May 03, 2012
EIRIS Reports on Sustainability Practices of Largest Global Companies
by Robert Kropp
Companies in the US and Asia lag behind their peers in Europe, while significant differences
persist among corporate approaches to sustainability.
SocialFunds.com reported yesterday on a new report from Ceres and Sustainalytics, which concluded that while there are
"pockets of leadership and innovation" in the sustainability efforts of 600 of the largest
corporations in the US, there remains a "compelling case for deeper, more comprehensive business
action on sustainability."
EIRIS recently released its own r
eport on corporate sustainability practices as well, in which the more than 2,000 global firms
listed in the FTSE All World Developed (AWD) Index are evaluated. The more global perspective
adopted by EIRIS may have helped the research organization identify more leaders—sustainability
efforts in the UK and across Europe are generally more advanced than those in the US or Asia—but
the report's conclusions are not much different from those arrived at by Ceres.
many companies which are demonstrating positive sustainability impacts, along with some leadership
on ESG (environmental, social, and corporate governance) issues," EIRIS concludes. However, "There
are significant differences in the extent to which companies are on track to tackle the broad
sustainability challenges they face."
In the US in particular, according to the report,
"There are some excellent examples of strong corporate leadership on sustainability… However, there
have been some levels of anxiety about corporate social responsibility (CSR)/sustainability
disclosure amongst US companies." Of the 50 largest companies by market capitalization, only three
US-based companies—Intel, Merck, and Schlumberger—received a grade of B.
Intel, which is
one of the relatively rare US-based companies to link executive compensation to sustainability
goals, was cited for its sustainability efforts in the Ceres report as well. Apple, on the other
hand, received a grade of D from EIRIS, "Amongst the worst performers of the technology hardware
and equipment sector."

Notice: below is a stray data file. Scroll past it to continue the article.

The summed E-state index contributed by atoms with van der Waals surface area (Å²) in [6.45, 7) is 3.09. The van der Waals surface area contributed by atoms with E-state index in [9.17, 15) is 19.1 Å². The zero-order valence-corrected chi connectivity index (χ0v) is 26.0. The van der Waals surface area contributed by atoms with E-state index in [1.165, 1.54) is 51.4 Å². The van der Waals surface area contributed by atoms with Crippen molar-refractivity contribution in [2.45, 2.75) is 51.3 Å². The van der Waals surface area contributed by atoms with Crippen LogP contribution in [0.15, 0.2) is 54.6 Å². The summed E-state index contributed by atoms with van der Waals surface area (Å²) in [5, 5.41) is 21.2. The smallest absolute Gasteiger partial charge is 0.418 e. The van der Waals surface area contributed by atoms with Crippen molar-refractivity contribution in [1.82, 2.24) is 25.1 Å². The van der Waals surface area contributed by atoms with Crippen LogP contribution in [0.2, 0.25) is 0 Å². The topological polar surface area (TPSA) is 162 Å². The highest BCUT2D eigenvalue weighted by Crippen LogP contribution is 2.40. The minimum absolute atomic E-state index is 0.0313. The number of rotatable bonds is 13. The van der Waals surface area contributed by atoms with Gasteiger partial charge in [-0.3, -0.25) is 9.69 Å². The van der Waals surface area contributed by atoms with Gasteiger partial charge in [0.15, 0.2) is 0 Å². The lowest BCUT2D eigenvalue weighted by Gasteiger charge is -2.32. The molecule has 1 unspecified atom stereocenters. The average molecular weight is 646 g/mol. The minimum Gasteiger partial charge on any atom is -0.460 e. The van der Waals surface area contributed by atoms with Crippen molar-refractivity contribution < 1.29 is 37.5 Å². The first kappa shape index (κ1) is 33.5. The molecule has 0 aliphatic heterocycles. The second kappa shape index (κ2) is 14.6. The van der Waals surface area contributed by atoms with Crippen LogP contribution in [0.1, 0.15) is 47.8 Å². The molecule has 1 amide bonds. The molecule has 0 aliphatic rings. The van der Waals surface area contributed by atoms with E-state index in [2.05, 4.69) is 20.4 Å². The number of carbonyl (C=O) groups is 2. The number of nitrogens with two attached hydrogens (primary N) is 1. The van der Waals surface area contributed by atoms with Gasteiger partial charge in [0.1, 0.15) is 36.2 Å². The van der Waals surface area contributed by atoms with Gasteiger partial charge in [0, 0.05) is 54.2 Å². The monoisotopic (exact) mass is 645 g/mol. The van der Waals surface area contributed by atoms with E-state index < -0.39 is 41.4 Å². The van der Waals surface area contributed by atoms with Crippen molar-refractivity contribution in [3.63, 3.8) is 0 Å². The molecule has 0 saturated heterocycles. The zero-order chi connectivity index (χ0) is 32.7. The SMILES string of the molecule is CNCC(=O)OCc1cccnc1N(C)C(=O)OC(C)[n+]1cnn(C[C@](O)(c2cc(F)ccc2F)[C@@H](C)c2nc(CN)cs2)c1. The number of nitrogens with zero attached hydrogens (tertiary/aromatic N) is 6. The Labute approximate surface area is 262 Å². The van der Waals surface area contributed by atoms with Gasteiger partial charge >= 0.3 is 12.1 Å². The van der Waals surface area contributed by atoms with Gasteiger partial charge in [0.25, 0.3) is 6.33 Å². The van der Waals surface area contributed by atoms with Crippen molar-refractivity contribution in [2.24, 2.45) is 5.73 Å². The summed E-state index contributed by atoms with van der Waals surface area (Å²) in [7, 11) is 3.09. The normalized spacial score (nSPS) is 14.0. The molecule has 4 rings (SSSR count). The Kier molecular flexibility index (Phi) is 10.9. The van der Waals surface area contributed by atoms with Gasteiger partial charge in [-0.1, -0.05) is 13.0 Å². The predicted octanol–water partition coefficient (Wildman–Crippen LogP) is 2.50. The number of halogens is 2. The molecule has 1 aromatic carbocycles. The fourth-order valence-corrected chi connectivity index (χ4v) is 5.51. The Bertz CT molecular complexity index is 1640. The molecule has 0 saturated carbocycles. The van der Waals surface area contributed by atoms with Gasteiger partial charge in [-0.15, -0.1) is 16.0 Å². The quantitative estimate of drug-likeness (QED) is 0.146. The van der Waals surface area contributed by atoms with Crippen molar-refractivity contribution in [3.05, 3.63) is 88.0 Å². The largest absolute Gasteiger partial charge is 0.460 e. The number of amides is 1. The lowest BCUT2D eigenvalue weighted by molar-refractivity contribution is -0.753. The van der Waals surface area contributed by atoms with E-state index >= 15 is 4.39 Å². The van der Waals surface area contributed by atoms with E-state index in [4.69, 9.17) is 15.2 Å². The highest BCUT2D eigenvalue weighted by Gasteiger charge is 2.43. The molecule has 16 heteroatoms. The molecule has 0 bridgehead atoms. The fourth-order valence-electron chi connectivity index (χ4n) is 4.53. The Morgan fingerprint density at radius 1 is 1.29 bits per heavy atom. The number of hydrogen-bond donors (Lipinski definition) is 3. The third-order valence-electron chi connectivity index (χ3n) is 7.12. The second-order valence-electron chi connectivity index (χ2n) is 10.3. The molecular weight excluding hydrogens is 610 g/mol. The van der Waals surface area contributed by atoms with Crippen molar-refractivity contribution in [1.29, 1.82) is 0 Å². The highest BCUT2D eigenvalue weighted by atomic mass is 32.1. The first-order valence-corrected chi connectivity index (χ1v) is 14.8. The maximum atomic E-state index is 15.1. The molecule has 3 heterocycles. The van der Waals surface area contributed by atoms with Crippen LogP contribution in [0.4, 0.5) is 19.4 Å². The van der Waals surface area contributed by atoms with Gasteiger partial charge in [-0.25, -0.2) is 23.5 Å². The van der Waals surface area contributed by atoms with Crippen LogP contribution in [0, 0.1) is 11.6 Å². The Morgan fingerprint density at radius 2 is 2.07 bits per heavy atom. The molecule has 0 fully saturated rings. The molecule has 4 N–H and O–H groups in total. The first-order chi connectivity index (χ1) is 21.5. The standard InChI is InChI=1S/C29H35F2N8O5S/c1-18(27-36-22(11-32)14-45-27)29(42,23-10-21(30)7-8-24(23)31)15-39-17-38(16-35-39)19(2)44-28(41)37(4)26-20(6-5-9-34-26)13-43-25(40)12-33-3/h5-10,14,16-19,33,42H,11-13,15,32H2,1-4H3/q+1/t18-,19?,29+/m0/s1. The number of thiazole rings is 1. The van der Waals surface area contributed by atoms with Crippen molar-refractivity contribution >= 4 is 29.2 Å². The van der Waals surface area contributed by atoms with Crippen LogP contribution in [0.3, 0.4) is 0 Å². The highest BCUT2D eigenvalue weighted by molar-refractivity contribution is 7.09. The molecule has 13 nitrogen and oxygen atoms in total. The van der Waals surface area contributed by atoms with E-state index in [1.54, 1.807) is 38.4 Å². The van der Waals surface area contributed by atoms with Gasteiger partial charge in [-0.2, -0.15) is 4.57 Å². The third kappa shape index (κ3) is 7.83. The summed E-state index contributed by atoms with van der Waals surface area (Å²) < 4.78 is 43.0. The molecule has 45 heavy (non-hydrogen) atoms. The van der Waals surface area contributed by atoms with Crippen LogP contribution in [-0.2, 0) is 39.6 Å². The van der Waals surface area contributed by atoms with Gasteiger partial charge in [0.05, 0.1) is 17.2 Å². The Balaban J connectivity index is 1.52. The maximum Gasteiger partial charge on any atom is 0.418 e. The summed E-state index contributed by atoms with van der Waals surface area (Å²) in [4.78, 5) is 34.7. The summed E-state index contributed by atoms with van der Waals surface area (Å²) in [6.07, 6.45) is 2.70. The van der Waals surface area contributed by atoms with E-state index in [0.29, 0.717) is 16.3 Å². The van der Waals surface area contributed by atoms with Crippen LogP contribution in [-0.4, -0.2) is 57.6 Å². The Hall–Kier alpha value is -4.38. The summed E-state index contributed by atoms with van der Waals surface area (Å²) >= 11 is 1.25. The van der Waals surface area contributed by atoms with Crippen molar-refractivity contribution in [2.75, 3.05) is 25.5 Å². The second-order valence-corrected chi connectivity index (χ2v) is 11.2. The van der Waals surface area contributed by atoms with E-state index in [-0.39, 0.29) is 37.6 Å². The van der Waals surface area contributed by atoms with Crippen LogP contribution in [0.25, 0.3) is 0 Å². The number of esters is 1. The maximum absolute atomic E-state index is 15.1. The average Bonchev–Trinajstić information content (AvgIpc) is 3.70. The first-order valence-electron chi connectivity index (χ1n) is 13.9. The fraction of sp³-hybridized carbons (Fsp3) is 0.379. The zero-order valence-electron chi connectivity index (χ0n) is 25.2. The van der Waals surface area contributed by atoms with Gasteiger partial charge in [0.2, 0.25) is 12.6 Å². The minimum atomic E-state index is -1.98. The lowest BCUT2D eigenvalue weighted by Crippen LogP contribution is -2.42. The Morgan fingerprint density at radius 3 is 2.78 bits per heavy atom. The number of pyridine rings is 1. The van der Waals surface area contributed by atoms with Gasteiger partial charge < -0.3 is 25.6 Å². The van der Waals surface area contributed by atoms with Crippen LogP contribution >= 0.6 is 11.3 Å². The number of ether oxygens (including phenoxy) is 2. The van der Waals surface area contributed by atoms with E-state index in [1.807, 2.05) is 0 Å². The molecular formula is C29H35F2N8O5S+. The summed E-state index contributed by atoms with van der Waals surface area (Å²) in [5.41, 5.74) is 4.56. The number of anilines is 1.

Four European companies—all of which are in the pharmaceutical
sector and "provide products and services with a social or environmental benefit," according to
EIRIS—received a grade of A.
EIRIS notes that according to the definition of
sustainability articulated in the Brundtland report—"development that meets the
needs of the present without compromising the ability of future generations to meet their own
needs"—some industry sectors, notably oil and gas, are inherently unsustainable. While some
companies in the extractives sectors have policies addressing climate change, human rights and the
environment, "many more show negative performance on the ground," EIRIS found, including breaches
of international conventions.
Yet that companies in industry sectors traditionally faced
with pervasive ESG challenges can outperform is demonstrated by the top ranking awarded to Puma, a
personal goods company with a far-flung supply chain.
ESG risks in the personal goods
sector include "legal, regulatory and reputational concerns associated with environmental impacts,
brand perception and human rights risks particularly with respect to supply chain practices,"
according to EIRIS. Puma has demonstrated significantly improved environmental performance; has
leading supply chain policies and disclosure; and practices meaningful stakeholder engagement.
Not one of the top ten global sustainability leaders identified by EIRIS is located in the US.
Investors, EIRIS concludes, "need to consider not only traditional financial risk factors,
but also performance against the full range of material ESG issues – not just environmental – in
understanding sustainability performance and how these factors are integrated into a company's
business strategy." Because of their long-term investment horizons, asset owners in particular
should fully understand the sustainability risks and opportunities included in their portfolios.